Reid: It’s time to call out those ‘politically incorrect’ politicians

Good piece by Scott Reid on political correctness (and incorrectness):

But, generally speaking, what is required of us to exhibit so-called “politically correct” behaviour is pretty innocuous. In most cases, it amounts to little more than taking the time to not be a dink. True, you can’t call a female co-worker sugar-shake or snap a towel as she walks by, undoubtedly the world has become a less friendly place for the Mad Men among us. But is that really such a bad thing? Is being obtuse or outright ignorant what actually made America great — or Canada for that matter?

In this context, we see a particularly odious trend emerging in our politics. Increasingly, we are subjected to a stampede of candidates who proclaim themselves proudly to be “politically incorrect.” It’s worn like a badge of honour, as though the self-affixed label instantly connects these politicians to “real” people and signals a willingness to tell it like it is, even if that gets them in trouble.

Of course, this is mostly calculated nonsense. Half of these candidates are simply chasing votes, playing to the prejudices of the perpetually angry and exploiting the willingness of Fox News and its imitators to dress up such sentiments as nostalgic heroism.

Donald Trump offers us a glimpse of where this kind of thing can lead. To keep the “politically incorrect” soundbite machine going, campaigns quickly exhaust legitimate grievances and must begin to manufacture divisions. All Muslims become waiting jihadists. A respected American judge is really a biased Mexican. Mexicans, by the way, are mostly drug runners and rapists. The next thing you know, you’re receiving endorsements from the white supremacist movement. But hey, it’s not really like that.  He’s not racist, he’s just being politically incorrect. So that makes it OK.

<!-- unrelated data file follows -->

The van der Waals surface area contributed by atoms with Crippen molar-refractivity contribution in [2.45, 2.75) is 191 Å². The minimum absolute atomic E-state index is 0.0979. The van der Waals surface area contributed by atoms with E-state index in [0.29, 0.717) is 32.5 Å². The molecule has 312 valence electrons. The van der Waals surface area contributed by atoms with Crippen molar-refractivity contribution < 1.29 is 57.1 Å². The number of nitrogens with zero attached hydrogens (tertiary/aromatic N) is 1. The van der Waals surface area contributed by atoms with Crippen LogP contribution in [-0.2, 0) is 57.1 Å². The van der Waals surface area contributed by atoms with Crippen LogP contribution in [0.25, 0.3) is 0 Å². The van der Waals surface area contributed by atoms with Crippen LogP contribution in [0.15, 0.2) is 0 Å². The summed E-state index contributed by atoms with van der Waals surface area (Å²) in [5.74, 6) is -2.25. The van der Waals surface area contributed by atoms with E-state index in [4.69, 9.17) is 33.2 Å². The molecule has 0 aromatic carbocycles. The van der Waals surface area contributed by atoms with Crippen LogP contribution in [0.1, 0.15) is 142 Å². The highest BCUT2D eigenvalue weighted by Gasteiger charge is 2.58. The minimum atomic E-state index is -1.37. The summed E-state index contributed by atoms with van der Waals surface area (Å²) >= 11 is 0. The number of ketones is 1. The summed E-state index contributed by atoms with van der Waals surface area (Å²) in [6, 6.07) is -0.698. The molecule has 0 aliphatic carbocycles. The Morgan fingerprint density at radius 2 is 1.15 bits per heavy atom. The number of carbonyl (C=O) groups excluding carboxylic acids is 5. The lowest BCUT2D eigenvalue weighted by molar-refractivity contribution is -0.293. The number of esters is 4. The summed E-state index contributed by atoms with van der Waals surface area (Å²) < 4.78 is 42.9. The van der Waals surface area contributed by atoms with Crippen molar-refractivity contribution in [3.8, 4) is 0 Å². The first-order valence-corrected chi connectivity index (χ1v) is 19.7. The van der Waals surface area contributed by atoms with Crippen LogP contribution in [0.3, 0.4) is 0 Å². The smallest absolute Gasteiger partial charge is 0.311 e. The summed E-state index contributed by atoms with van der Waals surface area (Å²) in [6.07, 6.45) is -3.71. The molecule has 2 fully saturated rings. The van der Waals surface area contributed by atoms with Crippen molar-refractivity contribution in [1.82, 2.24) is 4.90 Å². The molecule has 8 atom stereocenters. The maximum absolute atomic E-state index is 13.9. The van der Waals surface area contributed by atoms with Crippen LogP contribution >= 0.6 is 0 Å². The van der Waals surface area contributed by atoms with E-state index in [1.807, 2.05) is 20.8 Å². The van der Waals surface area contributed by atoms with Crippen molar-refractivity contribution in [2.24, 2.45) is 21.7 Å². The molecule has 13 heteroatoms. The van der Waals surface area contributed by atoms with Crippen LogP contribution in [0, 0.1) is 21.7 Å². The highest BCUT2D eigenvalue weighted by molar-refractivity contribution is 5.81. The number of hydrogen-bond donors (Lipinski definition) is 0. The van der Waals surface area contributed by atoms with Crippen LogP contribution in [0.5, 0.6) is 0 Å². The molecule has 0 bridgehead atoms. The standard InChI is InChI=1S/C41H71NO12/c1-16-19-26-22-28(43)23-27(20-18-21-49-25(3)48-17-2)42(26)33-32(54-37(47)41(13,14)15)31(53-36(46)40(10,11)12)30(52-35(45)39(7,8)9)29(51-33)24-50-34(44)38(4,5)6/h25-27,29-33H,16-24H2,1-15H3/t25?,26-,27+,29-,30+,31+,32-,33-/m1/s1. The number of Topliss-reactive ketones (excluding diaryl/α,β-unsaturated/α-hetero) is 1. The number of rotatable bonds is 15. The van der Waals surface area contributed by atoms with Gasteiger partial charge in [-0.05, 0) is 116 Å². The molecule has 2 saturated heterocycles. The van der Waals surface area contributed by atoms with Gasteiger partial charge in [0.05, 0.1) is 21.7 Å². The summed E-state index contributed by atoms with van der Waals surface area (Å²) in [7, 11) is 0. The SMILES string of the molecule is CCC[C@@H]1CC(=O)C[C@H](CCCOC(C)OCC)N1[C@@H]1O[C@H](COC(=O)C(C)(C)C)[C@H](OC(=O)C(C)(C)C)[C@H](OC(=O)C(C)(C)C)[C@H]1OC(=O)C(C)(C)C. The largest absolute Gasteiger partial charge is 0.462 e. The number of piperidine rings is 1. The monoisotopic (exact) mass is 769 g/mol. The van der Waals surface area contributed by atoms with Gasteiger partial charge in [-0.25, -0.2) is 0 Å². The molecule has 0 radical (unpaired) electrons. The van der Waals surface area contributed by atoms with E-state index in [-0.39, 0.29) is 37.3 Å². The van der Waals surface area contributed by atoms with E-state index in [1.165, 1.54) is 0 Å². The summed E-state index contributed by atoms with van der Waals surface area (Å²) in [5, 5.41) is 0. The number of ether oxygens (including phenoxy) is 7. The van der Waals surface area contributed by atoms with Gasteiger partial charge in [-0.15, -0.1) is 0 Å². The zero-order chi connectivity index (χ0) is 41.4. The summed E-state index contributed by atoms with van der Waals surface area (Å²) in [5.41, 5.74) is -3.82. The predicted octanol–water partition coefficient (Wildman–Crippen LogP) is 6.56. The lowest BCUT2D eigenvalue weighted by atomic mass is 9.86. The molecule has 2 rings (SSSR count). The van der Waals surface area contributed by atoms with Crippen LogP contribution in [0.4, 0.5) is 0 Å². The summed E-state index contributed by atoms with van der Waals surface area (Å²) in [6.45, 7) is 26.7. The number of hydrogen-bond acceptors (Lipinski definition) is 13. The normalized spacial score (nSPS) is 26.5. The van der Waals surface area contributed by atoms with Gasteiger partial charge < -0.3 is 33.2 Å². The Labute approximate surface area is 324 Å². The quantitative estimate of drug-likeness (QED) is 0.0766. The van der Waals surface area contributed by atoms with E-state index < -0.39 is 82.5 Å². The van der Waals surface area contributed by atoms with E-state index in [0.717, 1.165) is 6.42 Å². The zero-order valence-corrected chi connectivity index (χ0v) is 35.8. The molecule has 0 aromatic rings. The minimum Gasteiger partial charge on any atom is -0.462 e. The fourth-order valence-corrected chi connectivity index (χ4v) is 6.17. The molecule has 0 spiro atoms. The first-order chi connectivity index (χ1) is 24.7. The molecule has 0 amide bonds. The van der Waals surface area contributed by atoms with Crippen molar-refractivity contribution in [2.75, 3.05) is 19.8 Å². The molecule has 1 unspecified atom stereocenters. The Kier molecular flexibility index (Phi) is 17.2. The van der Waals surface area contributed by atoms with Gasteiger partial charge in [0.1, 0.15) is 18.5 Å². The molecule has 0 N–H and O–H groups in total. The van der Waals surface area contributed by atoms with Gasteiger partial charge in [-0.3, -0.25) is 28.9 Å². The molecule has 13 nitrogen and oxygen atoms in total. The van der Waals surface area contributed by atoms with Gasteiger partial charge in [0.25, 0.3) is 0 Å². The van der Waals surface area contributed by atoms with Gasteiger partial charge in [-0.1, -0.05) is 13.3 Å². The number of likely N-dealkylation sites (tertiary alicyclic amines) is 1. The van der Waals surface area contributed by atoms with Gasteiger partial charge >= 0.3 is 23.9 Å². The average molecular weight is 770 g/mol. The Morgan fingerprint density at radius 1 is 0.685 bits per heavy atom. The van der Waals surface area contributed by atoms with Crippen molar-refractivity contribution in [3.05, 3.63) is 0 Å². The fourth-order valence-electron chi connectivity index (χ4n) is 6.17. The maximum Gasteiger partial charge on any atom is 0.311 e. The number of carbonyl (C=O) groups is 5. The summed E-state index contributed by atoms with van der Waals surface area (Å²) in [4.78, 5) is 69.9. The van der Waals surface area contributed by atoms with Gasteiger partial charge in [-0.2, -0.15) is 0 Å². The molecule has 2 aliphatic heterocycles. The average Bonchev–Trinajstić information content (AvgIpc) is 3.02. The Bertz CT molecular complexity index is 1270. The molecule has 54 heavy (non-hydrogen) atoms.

For those who comfort themselves that this is a trend limited to American politics, think again. With increasing regularity we see politicians in Canada positioning themselves in similar ways — perhaps not going so far as Trump’s bare-faced bigotry but happily adopting the politically incorrect label as a way to define themselves and draw the gushing admiration of certain media chains. Not everyone slides to the muddy bottom but that doesn’t make the slope any less slippery.

There is a deliberate cynicism in the way this idea of political incorrectness is being used. More and more, it is taken as license to say things that are vulgar, stupid, inconsiderate, bullying and false. And it’s prideful, openly daring people to bathe in their own ignorance and take exception at those who object.

No one is perfect, or even close. No one lives their life without giving offence or harbouring prejudices — conscious or otherwise. I don’t tell “fag” jokes like I did in Grade 5, but I still find ways to be rude and insensitive frequently. It’s doubtful that will ever change entirely. But surely the point is to try to be conscious of these behaviours. To want to correct, not celebrate them. And, at the very least attempt, whenever possible, to be understanding and open-minded.

The next time a politician humble-brags that he or she is “politically incorrect,” ask them what they mean by that exactly. What prejudices are they prepared to embrace? What slurs are just said in fun? Which particular clocks would they roll back? That’s not unfair. It’s just asking them to tell it like it is.

About Andrew
Andrew blogs and tweets public policy issues, particularly the relationship between the political and bureaucratic levels, citizenship and multiculturalism. His latest book, Policy Arrogance or Innocent Bias, recounts his experience as a senior public servant in this area.

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